5 Ways to Improve Site Performance

Dec 01, 2013 8:37 PM  By

Setting up an ecommerce business may be a great idea from the outside but many businesses find that sales do not increase after the implementation of an ecommerce platform. This holiday season, merchants must focus extensively on application performance and usability, in order to get users to increase transactions.

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To prepare this holiday season, Compuware has compiled the following five suggestions for improving performance and boosting sales.

Avoid Unnecessary Network Load 
Although broadband connections are now considered a commodity and many internet users can stream videos online, it is still important to keep the size and download time of a website in check. Nothing influences a customer’s perception of a website’s user-friendliness more than speed. It can therefore be very helpful to weigh the time it takes for an operation to occur, from the true customer perspective, against the number of hits.

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A merchant may find that an online video is adding significantly to overall website load time, even though few customers are actually using it in the conversion process. By gaining better insight into the real customer interaction, many businesses discover they are pushing out heavy content unnecessarily.

It’s also important to ensure a site is properly cached. If a web browser needs to download the same content over and over, even if the page is not too heavy, the “round trips” involved can result in slower page downloads. Content delivery networks (CDNs) can be extremely useful in speeding the delivery of website content. But when relying on services from any external third-party, it’s important to remember that “you’re only as strong as your weakest link.” If a CDN slows down under heavy aggregate traffic like during the holidays, each individual customer is apt to slow down too.

Monitoring from the true customer perspective is the only way to understand if a CDN, or any third-party service, is delivering consistently strong performance.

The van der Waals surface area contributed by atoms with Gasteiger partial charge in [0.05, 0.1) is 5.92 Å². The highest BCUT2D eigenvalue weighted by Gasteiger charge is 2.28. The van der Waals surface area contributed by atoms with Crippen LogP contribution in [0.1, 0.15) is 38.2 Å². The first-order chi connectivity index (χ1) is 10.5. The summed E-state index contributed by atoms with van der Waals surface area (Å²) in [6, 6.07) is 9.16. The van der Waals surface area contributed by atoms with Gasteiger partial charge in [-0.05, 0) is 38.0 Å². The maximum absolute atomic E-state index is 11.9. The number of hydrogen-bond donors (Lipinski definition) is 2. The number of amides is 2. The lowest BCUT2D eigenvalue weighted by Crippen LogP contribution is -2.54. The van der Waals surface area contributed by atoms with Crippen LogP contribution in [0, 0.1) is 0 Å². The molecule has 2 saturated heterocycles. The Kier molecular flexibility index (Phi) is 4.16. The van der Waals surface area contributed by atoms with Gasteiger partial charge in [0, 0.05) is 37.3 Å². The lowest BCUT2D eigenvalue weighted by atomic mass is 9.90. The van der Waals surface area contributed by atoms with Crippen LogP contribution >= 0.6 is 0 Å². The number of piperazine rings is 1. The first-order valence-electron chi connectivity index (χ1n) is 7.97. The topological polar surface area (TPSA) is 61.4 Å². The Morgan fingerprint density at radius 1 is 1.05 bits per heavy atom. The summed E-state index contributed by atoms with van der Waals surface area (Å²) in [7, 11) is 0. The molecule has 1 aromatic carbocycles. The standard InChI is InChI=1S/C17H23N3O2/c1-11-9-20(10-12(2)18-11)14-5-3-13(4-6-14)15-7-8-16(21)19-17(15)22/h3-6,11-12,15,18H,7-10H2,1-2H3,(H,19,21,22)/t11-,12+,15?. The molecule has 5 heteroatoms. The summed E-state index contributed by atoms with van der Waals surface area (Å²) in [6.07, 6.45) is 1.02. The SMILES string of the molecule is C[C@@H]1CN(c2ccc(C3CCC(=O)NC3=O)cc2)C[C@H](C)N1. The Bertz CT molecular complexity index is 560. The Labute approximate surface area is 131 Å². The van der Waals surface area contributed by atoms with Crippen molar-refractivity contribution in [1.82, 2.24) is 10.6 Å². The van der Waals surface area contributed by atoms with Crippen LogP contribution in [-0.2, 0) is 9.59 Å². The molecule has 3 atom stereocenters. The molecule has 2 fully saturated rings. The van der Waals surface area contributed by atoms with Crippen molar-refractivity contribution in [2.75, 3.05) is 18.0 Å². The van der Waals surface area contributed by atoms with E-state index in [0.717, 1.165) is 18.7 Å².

Improve Back-End Performance
In addition to network-related problems, the increasing complexity and multiple tiers of modern data centers can make it much more difficult to pinpoint sources of problems in the back-end (i.e. slow database calls). The key to weeding out these problems proactively and quickly is tracing all transactions, 24×7, from the customer’s browser back across the multiple tiers of the data center, even all the way back to the mainframe.  Many ecommerce businesses have seen huge end-user performance improvements resulting from very slight tweaks made at the back-end.

Understand Your Clients
A common challenge merchant’s face is delivering superb user experiences across all browsers. Ensuring that a website will look and work flawlessly on Firefox, Chrome, Safari, Opera and Internet Explorer can be a lot of effort. Not to mention merchants now need to take into account an extremely wide range of mobile browsers and devices.

For these reasons, it is important to understand one’s customer demographic, which may or may not reflect general demographics. Modern performance monitoring tools can now recognize the nature of inbound traffic, making it easier to determine which customer segments are most prevalent and should be prioritized  (i.e. Internet Explorer users).

Know When the Conversion Path May Be Too Long or Cumbersome
Annoyances, whether caused by poor application performance or bad design, can be very disruptive to an online business. Online merchants should not threaten customer loyalty with an aggressive push for registration requirements.

When presented with a long registration form, many customers terminate their site visits by closing the registration page even while it is still loading. Unless a customer can quickly complete their purchases through a simple checkout process, an ecommerce site may lose the sale and turn the customer away from future visits.

Once again, merchants can benefit from a true view into the conversion funnel, paying particular attention to shopping carts, check-outs, registrations and other critical junctures where abandonments often occur. Not only does this help identify performance problems with third-party services contributing to and supporting applications, but it also reveals areas of frequent abandonment that aren’t necessarily performance-related.

Ensure Scalability of an Ecommerce Site
Many ecommerce merchants use load testing to ensure their sites can handle peak traffic. But in many cases, these load testing approaches rely on synthetic traffic generated from within one’s own data center.

This does not reflect the application experience at the actual browser, which is subject to a wide range of performance-impacting variables outside the firewall – i.e. third-party services, the cloud, ISPs and other network elements. Load testing from the true customer perspective is the only way to identify weaknesses across this complete application delivery chain and fix what is possible.

Klaus Enzehnofer is a technology strategist at Compuware.